A safety engineering expert at the Motor Industry Research Association has called for an investigation to be made into the possible use of seat belts on trains, following last week’s crash.
Engineers at Mira in Nuneaton, Warwickshire, were involved in crash test modelling of railway carriages following the Clapham rail disaster, and have been working on shock absorbent furnishings for passenger trains.
Mike Dickison, body engineering and safety group leader, said Mira has been testing table designs to spread impact loads more evenly across the torso during an impact, and seats that are built to collapse back under high loads.
These are likely to go into production in passenger train wagons soon.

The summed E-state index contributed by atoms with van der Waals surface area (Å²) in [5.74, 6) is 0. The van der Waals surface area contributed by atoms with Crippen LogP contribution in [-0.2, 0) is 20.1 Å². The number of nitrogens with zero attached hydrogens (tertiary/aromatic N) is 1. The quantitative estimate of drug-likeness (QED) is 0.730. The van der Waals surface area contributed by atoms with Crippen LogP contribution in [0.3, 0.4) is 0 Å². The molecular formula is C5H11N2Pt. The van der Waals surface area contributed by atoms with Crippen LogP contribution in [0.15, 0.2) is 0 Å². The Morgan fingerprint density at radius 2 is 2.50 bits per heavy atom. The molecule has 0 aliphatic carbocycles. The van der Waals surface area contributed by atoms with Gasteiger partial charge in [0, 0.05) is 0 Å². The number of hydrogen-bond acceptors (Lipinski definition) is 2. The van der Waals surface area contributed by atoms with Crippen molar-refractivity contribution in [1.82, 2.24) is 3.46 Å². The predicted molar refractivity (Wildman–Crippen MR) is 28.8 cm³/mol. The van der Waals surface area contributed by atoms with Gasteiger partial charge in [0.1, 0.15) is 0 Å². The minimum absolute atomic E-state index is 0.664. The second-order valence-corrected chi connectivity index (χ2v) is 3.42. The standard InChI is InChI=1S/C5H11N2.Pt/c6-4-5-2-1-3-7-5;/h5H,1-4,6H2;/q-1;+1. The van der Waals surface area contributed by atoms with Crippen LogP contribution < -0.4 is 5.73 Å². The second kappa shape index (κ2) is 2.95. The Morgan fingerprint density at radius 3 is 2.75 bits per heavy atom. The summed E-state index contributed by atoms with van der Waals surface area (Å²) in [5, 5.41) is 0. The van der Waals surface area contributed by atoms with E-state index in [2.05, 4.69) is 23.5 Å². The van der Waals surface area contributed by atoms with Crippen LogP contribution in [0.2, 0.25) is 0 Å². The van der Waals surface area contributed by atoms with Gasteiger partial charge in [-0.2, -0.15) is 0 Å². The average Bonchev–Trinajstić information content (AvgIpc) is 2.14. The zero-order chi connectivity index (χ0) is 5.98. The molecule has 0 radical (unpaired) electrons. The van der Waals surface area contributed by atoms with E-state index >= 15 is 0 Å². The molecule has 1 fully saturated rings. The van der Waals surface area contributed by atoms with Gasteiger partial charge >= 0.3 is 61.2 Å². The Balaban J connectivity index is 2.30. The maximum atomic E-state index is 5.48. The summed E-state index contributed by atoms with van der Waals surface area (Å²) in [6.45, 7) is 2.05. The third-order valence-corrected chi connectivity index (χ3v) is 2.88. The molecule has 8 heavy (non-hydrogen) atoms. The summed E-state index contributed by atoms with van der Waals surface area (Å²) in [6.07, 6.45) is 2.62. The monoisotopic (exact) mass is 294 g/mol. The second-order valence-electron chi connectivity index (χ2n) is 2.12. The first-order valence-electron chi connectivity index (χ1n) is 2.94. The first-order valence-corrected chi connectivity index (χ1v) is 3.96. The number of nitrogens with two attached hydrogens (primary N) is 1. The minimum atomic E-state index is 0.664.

‘But if passengers are not belted up it is hard to predict where people will go in an impact,’ he said. ‘There is usually a high degree of side load in rail accidents.’
Dickison said impact-absorbing furnishings would have little hope of preventing serious or fatal injuries at the front of a train in the immediate zone of impact, where the train structure collapses. But passengers further back in a train could benefit. ‘There should be an investigation to look at the benefits versus the costs and any practical problems that may arise,’ he said.